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Mozart Carmargo GUARNIERI (1907-1993)
Piano Concerto No. 1 (1931)* [19í46"]
Piano Concerto No. 2 (1946)** [22í57"]
Piano Concerto No. 3 (1964)*** [27í06"]
Max Barros (piano)
Warsaw Philharmonic Orchestra/Thomas Conlin
rec. Philharmonic Hall, Warsaw *20-21 Aug 2004; ** 24-25 June 2004; *** 4-5 Jan 2003 DDD
NAXOS 8.557666 [69í49"]

Weíve already had excellent recordings of the first six of Guarnieriís seven symphonies. Rob Barnett warmly welcomed the Second and Third (review) while I myself enjoyed the coupling of the First and Fourth (review) and, subsequently, the disc that paired the Fifth and Sixth (review). All these were full priced Ė and excellent - CDs from BIS and I hope that label will eventually complete the cycle. In the meantime itís excellent news that Naxos has issued this disc, which couples the first three of the composerís six piano concerti.

My colleague, John Phillips, has already explained that the First concerto, which here receives its première recording, was nearly lost. (review) I think the reconstruction work that was done to restore the work was very worthwhile. Like its two companions included here (and, indeed, like all six of the symphonies that Iíve heard) the work follows a three-movement pattern. In this case the three movements play without a break. The first is big and confident, even brash. As early as 1í31" the music relaxes a bit and here I detect the first of many resonances of Gershwin, a trait that John Phillips picked up also. The movement features some buoyant Latin rhythms and plenty of exuberant scoring. The slow movement sounds like a gently swaying nocturne. Itís in the finale where the Latin American idiom really comes to the fore, emphasised by the inclusion of some exotic percussion instruments. Itís a riotous, toccata-like movement in which all is colour and drive. Arguably the festivities are a little overdone but itís all very exciting.

The Second concerto is described in the notes as "vibrant and exciting." That it is, but itís not as frenetic as its predecessor was at times. Amid the passages of brilliant passagework for the soloist in the first movement one notices more stretches of repose. Also the orchestral scoring, while bright, is not quite so "in your face." The slow movement starts in sultry vein. The music has a slight air of melancholy but this is interrupted by a skittish episode (from 3í24" to 5í05"). The return of the opening mood is delightfully scored with the piano applying some very effective decoration to the subdued palette of the orchestra. The movement draws to a rather lovely tranquil close. The finale, which follows without a pause, is another brilliant toccata. Might I characterise it as "Prokofiev wearing a sombrero"? This is a movement of tremendous drive but one doesnít feel that the composer is throwing in everything but the kitchen sink, which tended to be the impression left by the corresponding movement of the First concerto.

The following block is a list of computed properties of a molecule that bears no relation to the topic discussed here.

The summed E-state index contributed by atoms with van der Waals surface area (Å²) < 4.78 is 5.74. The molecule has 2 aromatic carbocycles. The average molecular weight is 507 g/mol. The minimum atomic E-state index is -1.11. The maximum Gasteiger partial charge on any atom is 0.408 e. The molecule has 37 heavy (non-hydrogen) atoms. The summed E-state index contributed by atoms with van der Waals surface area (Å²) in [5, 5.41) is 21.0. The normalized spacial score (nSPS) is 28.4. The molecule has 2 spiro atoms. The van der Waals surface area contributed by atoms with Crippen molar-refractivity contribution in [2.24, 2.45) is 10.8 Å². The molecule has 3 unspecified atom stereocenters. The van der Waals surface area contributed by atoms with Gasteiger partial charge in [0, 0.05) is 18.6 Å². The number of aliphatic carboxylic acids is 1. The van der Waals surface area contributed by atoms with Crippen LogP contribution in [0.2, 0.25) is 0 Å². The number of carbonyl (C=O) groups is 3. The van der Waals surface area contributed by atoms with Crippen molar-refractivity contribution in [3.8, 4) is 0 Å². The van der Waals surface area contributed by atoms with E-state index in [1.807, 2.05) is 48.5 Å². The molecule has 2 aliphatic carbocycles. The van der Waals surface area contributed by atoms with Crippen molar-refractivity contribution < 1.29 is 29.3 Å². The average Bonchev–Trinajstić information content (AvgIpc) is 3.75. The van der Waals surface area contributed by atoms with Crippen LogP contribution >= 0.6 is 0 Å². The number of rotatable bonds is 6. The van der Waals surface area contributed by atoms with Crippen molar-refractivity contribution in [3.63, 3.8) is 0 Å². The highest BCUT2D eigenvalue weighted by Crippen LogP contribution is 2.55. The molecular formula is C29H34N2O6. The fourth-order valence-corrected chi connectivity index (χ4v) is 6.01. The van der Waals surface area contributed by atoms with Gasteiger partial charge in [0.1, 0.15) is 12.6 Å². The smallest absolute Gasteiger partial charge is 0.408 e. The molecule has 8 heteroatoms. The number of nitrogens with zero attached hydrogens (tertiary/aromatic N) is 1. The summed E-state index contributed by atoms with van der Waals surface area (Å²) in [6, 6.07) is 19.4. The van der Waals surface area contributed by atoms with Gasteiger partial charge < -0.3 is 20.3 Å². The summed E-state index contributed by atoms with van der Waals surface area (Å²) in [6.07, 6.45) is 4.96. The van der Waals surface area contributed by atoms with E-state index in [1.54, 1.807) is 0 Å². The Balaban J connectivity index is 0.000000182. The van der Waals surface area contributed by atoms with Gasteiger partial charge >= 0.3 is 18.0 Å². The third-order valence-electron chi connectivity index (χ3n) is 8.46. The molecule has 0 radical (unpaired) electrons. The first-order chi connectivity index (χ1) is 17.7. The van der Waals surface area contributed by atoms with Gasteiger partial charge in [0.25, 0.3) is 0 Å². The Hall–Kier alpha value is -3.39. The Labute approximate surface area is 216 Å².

The Third concerto is a bit more overtly dissonant than its two predecessors. The first movement is, once again, percussive and energetic for the most part. The slow movement is quite substantial in length, occupying 11í45" in this performance. An extended, plaintive oboe solo is heard at the start and from this much of the movement derives. For much of the time the music is rather sparingly scored. Itís atmospheric but I did wonder if the piece was a little too long for its material. The work concludes with a trademark finale in that the movement is predominantly boisterous in tone.

The BIS discs featured a Brazilian orchestra, who were certainly au fait with the music of their fellow-countryman. Here we have a Polish orchestra, directed by an American conductor, accompanying a US-born pianist who was raised in Brazil. To my ears the results sound perfectly authentic. The Polish players sound completely at home with the idiom and give convincing and committed accounts of music with which they can scarcely have been familiar. Max Barros is a prodigious soloist, seemingly making light of the technical demands of these scores. He has the measure of these scores and puts them across with relish. Thomas Conlin gives him sterling support. The performances, though recorded at different times, enjoy a consistency of sound and that sound is very good, allowing plenty of detail to register in what are often teeming scores.

I think John Phillips has it right when he points out that Guarnieriís melodic material is not, perhaps, the most memorable. Thatís a characteristic of the symphonies also, Iíve found. However, like the symphonies these scores are packed with incident, vivid colour and strong rhythms. This is a CD that is as attractive and enjoyable as it is enterprising and at the Naxos price itís an excellent way to be introduced to this composer. I hope Naxos will follow up this release by giving us the remaining three piano concerti. For now this disc will do nicely.

John Quinn

see also review by John Phillips

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